Congregational Journey follow-up #1: the home group

Last Sunday, without realizing it until afterward, I began a second stage of my Congregational Journey with my visit to Reality Stockton (details herein).  I was impressed with a lot of aspects of the ministry there, and one that struck me most was the emphasis they placed upon their home groups.  In one of his messages Joshua Kehler, Reality’s pastor, stated that the home groups were half the church in terms of ministering to people.  Now I’ve been involved in congregations that did home groups, but I’d never heard a pastor treat them as equally important to the Sunday mass meeting.  So I made a point of finding out when and where the groups were held, and arranged to visit one at my earliest convenience.  Which happened to be yesterday, Thursday evening.

But between Sunday and Thursday, I made one very crucial error.  Let’s call it “forming unrealistic expectations.”

Now I have an excuse for this (hey, don’t we all).  Lately I’ve been reading some books by Frank Viola — not the one who was a pitcher for the Twins and Mets, but the one who’s a leader in the American “house church” movement.  House churches, as you might guess from the name, usually meet in someone’s home.  In Viola’s view, they are not supposed to be led so much by a single pastor as by the Holy Spirit working through all the people there.  Everyone is not only allowed but encouraged and expected to contribute a song, testimony, teaching, word of prophecy or whatever God gives them to share.  Decisions for the group are made by consensus, and any leadership in it arises naturally through experience, rather than via appointment or licensing by a hierarchical body (such as a denomination).  What Viola is shooting for as he plants and oversees these congregations — and he’s been doing it for over 20 years now — is to help people move as closely as possible to the pattern for fellowship and ministry that he sees in the New Testament.  I don’t know if he’s right on all the particulars, but it seems to me that he’s closer to the New Testament ideal than any congregation I’ve actually been privileged to experience myself.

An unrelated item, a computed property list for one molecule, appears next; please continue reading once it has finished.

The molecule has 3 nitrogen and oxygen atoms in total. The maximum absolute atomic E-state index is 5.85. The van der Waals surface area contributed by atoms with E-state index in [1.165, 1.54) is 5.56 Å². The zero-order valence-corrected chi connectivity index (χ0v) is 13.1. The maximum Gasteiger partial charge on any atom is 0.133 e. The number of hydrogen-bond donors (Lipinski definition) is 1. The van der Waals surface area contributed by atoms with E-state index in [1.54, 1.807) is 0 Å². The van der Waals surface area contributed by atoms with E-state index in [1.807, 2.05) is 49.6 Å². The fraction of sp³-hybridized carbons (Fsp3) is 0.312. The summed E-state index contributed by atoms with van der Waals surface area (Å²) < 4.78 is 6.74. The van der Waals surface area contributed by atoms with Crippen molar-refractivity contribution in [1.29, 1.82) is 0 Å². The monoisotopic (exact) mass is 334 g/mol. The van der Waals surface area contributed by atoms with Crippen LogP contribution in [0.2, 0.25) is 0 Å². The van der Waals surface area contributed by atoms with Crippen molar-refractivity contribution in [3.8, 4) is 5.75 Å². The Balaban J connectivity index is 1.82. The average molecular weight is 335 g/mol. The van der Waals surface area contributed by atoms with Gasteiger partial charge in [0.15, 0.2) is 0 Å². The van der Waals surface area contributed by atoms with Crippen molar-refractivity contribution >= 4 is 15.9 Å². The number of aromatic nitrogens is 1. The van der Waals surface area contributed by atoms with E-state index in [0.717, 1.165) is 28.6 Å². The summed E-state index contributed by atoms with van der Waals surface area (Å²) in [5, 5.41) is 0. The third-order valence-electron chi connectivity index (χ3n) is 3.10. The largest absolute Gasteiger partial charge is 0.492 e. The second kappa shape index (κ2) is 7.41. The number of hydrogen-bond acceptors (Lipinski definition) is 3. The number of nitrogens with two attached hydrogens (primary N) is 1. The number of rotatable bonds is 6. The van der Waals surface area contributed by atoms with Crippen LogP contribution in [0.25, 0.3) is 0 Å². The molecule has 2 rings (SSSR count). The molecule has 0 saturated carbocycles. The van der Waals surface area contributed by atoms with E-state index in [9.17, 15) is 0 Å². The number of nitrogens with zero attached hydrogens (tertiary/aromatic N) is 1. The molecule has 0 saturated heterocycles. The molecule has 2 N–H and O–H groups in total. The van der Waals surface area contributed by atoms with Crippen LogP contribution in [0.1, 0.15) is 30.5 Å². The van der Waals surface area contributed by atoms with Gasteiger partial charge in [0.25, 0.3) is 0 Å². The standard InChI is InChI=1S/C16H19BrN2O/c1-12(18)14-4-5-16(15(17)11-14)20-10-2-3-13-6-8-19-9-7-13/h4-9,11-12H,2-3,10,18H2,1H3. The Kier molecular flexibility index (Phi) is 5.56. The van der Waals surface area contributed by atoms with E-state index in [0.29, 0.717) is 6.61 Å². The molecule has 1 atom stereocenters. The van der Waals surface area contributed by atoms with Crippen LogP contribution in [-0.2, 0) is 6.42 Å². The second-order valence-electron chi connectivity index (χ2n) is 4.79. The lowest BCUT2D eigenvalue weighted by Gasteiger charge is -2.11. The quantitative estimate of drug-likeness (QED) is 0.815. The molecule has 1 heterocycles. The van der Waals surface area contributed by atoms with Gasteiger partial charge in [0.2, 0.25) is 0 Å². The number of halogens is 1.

(Side note: if you’d like to check out what Viola has to say for yourself, hunt down his books Pagan Christianity? — co-written with George Barna — and Reimagining Church.  Tell ’em Ray sent ya.)

So I had all that baggage in my dome, and somewhere along the way managed to get “home group” confused with “house church.”  You can see how that would happen, I think.  Still, maaaaaaaajor mistake.

Because a house church is an independent entity, with its own way of doing things; a home group is an adjunct to an established, traditionally-organized congregation.  A home group’s raison d’etre is to support and supplement the ministry of a congregation; a house church is a congregation in its own right.  What I did was the equivalent of confusing a car with a boxcar — a car runs on its own, independent of any other vehicle.  Whereas you can fiddle with a boxcar for as long as you like, but if it’s not hooked to a train engine, you ain’t going nowhere.  Neither one is better or worse than the other, that’s not the issue. They’re just two different things with different uses that happen to share a few characteristics (four wheels, brakes, an interior).

What I went to Thursday night was not a house church.  It was a home group.  Any disappointment on my part can be traced directly back to thinking through the difference.  But despite my screw-up, I had a good time and saw some good things.